Since the Oilers’ coaching staff wouldn’t want to have too many mismatches against their team, the NHL-regulars and impactful players will be playing even more, and playing 12 forwards means they would have to insert another player into the lineup who normally wouldn’t be there. Until at least one or two of Nugent-Hopkins, Yamamoto, or Puljujarvi return, expect the lineup to stay with 11 forwards and seven defencemen.

Which Oilers Defenceman Gets Sent Down to the AHL?

If only one defenceman is sent down to the AHL, it will likely be Borberg. The assumption here is that the Oilers will continue to run seven defencemen for the time being. If more than one defenceman is sent to the AHL, add Niemelainen to that list, even though he has been better than Lagesson and Broberg in the role he has played.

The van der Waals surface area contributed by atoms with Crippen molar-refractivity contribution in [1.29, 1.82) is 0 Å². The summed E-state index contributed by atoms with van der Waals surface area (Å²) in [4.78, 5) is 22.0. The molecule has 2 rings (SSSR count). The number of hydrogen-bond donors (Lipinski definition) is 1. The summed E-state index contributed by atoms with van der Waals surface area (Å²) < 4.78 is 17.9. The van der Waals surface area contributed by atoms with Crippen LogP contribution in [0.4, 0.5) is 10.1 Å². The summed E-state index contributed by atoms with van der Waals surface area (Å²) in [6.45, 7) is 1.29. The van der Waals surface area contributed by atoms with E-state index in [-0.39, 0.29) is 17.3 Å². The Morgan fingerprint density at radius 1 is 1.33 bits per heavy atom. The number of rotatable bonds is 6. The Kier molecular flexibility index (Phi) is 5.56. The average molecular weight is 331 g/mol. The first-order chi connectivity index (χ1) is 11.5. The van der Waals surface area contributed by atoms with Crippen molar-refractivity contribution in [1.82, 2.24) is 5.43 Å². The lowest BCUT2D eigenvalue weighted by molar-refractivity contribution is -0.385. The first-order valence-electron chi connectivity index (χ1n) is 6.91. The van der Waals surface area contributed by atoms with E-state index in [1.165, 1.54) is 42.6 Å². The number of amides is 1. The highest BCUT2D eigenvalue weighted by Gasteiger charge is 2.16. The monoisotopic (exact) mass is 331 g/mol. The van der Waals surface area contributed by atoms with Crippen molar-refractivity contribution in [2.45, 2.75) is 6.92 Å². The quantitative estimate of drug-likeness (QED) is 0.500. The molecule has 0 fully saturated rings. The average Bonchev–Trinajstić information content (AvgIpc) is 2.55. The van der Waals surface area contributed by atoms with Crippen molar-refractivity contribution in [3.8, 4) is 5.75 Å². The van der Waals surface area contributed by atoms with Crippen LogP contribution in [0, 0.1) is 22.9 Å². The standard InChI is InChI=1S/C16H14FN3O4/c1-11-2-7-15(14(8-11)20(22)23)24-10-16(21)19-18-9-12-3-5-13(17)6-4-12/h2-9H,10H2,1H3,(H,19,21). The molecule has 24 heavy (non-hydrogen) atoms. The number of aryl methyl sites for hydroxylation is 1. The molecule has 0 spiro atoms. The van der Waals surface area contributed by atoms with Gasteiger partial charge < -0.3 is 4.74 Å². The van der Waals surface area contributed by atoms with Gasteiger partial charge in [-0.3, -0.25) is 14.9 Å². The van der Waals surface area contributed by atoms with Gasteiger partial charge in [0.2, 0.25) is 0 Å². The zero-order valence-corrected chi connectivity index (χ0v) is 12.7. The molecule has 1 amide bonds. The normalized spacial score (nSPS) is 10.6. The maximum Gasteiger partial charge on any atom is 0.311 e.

Keith will slot back onto the second pairing. So, the decision will be whether Niemelainen keeps his spot on the third pairing, Lagesson shifts down to where he played when Keith was last in the lineup, or they alternate. Woodcroft has to like what he’s seen from his young defencemen considering they have all played in the nine games Keith has missed. But the ice time and situational playing time will speak for themselves. That is the biggest indication of who will stay in the lineup and with the Oilers.